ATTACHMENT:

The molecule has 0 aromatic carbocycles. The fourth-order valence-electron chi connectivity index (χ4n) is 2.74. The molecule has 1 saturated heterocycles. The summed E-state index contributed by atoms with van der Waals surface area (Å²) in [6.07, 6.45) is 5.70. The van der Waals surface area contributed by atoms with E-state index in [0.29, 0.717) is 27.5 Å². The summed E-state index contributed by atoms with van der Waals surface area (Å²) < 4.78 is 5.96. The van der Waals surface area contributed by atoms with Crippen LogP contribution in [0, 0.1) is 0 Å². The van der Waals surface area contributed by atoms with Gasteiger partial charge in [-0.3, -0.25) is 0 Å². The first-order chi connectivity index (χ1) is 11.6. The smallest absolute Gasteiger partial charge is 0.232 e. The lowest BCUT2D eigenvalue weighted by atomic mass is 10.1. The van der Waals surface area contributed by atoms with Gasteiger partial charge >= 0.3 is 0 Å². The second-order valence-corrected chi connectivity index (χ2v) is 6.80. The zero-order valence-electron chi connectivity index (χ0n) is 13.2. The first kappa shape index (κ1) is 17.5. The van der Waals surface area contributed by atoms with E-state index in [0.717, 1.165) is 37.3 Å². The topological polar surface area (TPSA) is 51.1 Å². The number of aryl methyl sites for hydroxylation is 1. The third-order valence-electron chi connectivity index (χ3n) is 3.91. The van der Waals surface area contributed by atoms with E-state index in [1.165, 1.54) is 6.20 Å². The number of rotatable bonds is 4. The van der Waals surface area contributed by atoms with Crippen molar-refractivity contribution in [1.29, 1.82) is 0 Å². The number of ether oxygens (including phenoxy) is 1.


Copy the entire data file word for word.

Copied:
The molecule has 0 aromatic carbocycles. The fourth-order valence-electron chi connectivity index (χ4n) is 2.74. The molecule has 1 saturated heterocycles. The summed E-state index contributed by atoms with van der Waals surface area (Å²) in [6.07, 6.45) is 5.70. The van der Waals surface area contributed by atoms with E-state index in [0.29, 0.717) is 27.5 Å². The summed E-state index contributed by atoms with van der Waals surface area (Å²) < 4.78 is 5.96. The van der Waals surface area contributed by atoms with Crippen LogP contribution in [0, 0.1) is 0 Å². The van der Waals surface area contributed by atoms with Gasteiger partial charge in [-0.3, -0.25) is 0 Å². The first-order chi connectivity index (χ1) is 11.6. The smallest absolute Gasteiger partial charge is 0.232 e. The lowest BCUT2D eigenvalue weighted by atomic mass is 10.1. The van der Waals surface area contributed by atoms with Gasteiger partial charge >= 0.3 is 0 Å². The second-order valence-corrected chi connectivity index (χ2v) is 6.80. The zero-order valence-electron chi connectivity index (χ0n) is 13.2. The first kappa shape index (κ1) is 17.5. The van der Waals surface area contributed by atoms with E-state index in [0.717, 1.165) is 37.3 Å². The topological polar surface area (TPSA) is 51.1 Å². The number of aryl methyl sites for hydroxylation is 1. The third-order valence-electron chi connectivity index (χ3n) is 3.91. The van der Waals surface area contributed by atoms with E-state index in [1.165, 1.54) is 6.20 Å². The number of rotatable bonds is 4. The van der Waals surface area contributed by atoms with Crippen molar-refractivity contribution in [1.29, 1.82) is 0 Å². The number of ether oxygens (including phenoxy) is 1.